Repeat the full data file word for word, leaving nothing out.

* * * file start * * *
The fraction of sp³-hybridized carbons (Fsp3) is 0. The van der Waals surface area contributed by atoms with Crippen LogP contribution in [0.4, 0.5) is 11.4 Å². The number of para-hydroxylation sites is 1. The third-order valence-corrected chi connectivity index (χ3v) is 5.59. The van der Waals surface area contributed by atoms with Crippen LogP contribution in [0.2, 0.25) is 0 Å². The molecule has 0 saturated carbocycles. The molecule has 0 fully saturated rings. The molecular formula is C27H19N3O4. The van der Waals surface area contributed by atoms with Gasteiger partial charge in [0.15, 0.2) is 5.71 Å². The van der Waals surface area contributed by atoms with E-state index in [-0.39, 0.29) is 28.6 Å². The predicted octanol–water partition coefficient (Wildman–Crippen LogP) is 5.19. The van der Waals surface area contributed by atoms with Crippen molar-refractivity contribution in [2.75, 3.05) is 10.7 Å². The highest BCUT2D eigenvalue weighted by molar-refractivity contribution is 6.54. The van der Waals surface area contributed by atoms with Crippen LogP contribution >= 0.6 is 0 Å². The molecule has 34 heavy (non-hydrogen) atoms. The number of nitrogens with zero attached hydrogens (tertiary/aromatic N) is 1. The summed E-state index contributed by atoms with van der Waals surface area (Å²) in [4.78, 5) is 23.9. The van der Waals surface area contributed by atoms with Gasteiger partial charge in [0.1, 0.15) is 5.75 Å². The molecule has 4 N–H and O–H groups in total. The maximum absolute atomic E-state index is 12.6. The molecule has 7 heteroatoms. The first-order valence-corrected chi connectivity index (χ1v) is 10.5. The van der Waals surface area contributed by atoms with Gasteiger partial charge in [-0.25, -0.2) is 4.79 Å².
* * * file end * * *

The fraction of sp³-hybridized carbons (Fsp3) is 0. The van der Waals surface area contributed by atoms with Crippen LogP contribution in [0.4, 0.5) is 11.4 Å². The number of para-hydroxylation sites is 1. The third-order valence-corrected chi connectivity index (χ3v) is 5.59. The van der Waals surface area contributed by atoms with Crippen LogP contribution in [0.2, 0.25) is 0 Å². The molecule has 0 saturated carbocycles. The molecule has 0 fully saturated rings. The molecular formula is C27H19N3O4. The van der Waals surface area contributed by atoms with Gasteiger partial charge in [0.15, 0.2) is 5.71 Å². The van der Waals surface area contributed by atoms with E-state index in [-0.39, 0.29) is 28.6 Å². The predicted octanol–water partition coefficient (Wildman–Crippen LogP) is 5.19. The van der Waals surface area contributed by atoms with Crippen molar-refractivity contribution in [2.75, 3.05) is 10.7 Å². The highest BCUT2D eigenvalue weighted by molar-refractivity contribution is 6.54. The van der Waals surface area contributed by atoms with Crippen LogP contribution >= 0.6 is 0 Å². The molecule has 34 heavy (non-hydrogen) atoms. The number of nitrogens with zero attached hydrogens (tertiary/aromatic N) is 1. The summed E-state index contributed by atoms with van der Waals surface area (Å²) in [4.78, 5) is 23.9. The van der Waals surface area contributed by atoms with Gasteiger partial charge in [0.1, 0.15) is 5.75 Å². The molecule has 4 N–H and O–H groups in total. The maximum absolute atomic E-state index is 12.6. The molecule has 7 heteroatoms. The first-order valence-corrected chi connectivity index (χ1v) is 10.5. The van der Waals surface area contributed by atoms with Gasteiger partial charge in [-0.25, -0.2) is 4.79 Å².